One day I was in the upstairs sitting room watching TV when he came to the top landing of the stairs. He flicked the stairwell light on, and right after that there was a *click* at the foot of the stairs, and the lights went right back off. So of course he got a funny look and flipped the switch again. Click-click. Lights flashed on and off. This goes on for another few throws of the switch before Dad got completely frustrated and just stomped down the stairs in the dark. It was faulty wiring, of course...though how the switch downstairs kept flipping too is just beyond me. This happened a few other times, but never very often...it would surprise him every time.

Apparently not getting the attention it was looking for, the activity began to pick up some more as the months wore on. My mother was a professional cake decorator on the side, and there were cake pans all through the old kitchen (which was in the basement). Pans on the wall, in the cupboards, and especially in the warming drawer of the stove that was still down there. Just like a little kid, apparently the ghost found something to make noise with, and one could hear the pans rattling pretty clearly throughout the house when things were acting up.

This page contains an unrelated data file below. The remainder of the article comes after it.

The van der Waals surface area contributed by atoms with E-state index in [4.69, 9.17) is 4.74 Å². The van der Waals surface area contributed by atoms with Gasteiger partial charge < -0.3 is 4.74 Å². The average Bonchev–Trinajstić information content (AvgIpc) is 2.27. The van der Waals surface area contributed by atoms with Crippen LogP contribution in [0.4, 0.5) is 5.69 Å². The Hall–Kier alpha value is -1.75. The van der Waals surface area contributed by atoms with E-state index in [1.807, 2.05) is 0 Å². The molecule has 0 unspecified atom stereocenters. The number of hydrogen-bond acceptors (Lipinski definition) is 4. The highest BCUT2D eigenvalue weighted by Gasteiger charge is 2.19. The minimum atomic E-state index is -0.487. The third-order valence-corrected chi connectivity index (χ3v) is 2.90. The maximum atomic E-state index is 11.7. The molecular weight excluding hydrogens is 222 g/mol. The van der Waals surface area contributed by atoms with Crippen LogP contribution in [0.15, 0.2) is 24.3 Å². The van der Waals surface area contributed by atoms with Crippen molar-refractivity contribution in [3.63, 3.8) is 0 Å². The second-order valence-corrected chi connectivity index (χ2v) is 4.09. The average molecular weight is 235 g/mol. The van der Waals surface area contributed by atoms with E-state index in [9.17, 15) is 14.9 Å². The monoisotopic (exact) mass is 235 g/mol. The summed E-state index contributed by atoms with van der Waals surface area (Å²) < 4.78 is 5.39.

Now, throughout all of this, my parents were in denial that anything unusual at all was happening in the house. Dad had mislaid just about every utensil he used for weeks on end, the footsteps were the ducts expanding or contracting up in the ceiling, the lights were because of Dad's creative wiring of the house...yeah, you get the picture.

One evening we were all at the dinner table, and we had a Japanese exchange student with us at the time as well. She had repeatedly asked questions about some of the odd things going on in the house, but had been just as repeatedly reassured that it was nothing and...well, not to put a fine point on it, anything else was all in my head. Great, now I'm nuts.

Dinner continued, and we started to hear the rattling of the cake pans downstairs again. I looked at my sister, we both looked at our exchange student, but we kept quiet. A couple of minutes later, we heard the metal cabinet doors in the kitchen creak open, then shut. Silence at the table. Finally unable to take it anymore, I asked mom point blank what she thought was making those noises down in the kitchen.

"Mice."

"...mice."

"Yes. Mice. It's you who thinks it's something else."

Right about then the warming drawer of the stove opened and shut with such force that parts of the house shook. Poor Yoko looked like she was ready to crawl under the table.